Power grab being carefully coordinated in Havana and Caracas
While many of Venezuela’s top officials gather in Castrolandia to carefully plan their next move and many Cuban military officials strategize with the Venezuelan army in Venezuela, Saddam Hussein-look-alike Nicolas Maduro, hand-picked successor to Chavez, is ramping up his Orwellian rhetoric and spinning a new interpretation of the Venezuelan constitution.
In what should be recorded as one of the most daring feats of Orwellian newspeak, Maduro insisted today that preventing the moribund Chavez from assuming the presidency would be a blow against democracy.
No real surprise here. But the brazenness of it all is appalling. It calls to mind the Anschluss of 1938. Yeah. Maybe also Czechoslovakia. And just wait till you see Obama’s Chamberlainesque response to this charade over the next few weeks. John Kerry will be dancing for joy as he gets sworn in, and as Barney Frank takes his senate seat.
Raul Castro is probably looking forward to this very much, and Fidel — if any of his zombie brain is still working — must be deliriously happy.
It might all be worse than many have imagined. While constitutional expert and dictator-in-waiting Maduro spins his rhetorical web, there are reports that a huge Cuban military occupational force is getting ready to help him seize power and further the creation of Cubazuela. Read about that HERE, in Spanish.
And from the BBC, here is the Orwellian twist on these distressing developments:
Saddamito el Platanito Maduro: Chavez can delay oath and stay in power
The Venezuelan government has said President Hugo Chavez can begin his new six-year term in office on Thursday, even if he is too ill to attend a swearing-in ceremony.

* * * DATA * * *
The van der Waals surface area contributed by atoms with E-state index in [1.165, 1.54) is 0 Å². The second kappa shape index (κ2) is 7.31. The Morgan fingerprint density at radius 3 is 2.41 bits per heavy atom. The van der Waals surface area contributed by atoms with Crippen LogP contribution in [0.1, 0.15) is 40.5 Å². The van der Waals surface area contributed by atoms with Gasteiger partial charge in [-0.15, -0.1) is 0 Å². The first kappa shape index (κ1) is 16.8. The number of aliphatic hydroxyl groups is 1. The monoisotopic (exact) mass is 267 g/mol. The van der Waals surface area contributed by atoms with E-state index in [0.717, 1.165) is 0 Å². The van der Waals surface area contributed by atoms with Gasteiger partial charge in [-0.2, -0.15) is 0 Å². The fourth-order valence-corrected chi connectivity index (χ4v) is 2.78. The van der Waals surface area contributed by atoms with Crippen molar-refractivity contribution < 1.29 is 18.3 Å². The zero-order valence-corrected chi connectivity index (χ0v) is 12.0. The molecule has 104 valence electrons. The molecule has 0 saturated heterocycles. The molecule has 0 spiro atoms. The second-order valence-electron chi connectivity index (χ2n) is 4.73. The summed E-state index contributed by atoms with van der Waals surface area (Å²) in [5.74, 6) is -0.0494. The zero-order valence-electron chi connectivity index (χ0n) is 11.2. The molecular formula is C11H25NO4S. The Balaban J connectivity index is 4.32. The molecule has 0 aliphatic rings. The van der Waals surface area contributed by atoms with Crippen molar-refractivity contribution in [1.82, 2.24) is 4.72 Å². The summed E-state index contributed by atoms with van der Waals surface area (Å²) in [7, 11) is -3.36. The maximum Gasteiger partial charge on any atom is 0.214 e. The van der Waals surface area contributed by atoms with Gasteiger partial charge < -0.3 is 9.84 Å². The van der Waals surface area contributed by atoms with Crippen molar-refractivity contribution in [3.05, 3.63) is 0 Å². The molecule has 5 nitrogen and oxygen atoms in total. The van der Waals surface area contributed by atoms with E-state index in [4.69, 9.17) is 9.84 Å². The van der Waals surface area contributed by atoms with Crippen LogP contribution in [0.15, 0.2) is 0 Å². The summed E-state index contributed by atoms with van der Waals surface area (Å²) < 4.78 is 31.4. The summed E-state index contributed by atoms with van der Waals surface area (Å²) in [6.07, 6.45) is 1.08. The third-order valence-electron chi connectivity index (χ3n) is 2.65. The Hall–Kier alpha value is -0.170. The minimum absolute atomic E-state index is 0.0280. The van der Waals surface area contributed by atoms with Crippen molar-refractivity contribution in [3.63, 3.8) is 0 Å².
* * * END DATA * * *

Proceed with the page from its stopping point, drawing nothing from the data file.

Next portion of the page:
Vice-President Nicolas Maduro said the Supreme Court could swear in Mr Chavez at a later date.
He dismissed opposition calls for new elections should Mr Chavez not attend.
President Chavez is in Cuba struggling to recover from his latest round of surgery to treat cancer.
He has not been seen in public since the operation more than three weeks ago.
Observers have different interpretations of what it would mean if Mr Chavez misses his inauguration on Thursday.
Some in the opposition have said that if Mr Chavez is still in Cuba, power should pass to the speaker of parliament, and new elections should be held 30 days.
But Mr Maduro said Thursday was not a fixed deadline, and that there was no reason to declare Mr Chavez’s “absolute absence” from office.
“The formality of his swearing-in can be resolved in the Supreme Court,” he said.
“The president right now is president,” he said, waving a pocket-sized copy of the constitution.
“Don’t mess with the people. Respect democracy.”
Continue reading HERE if you can…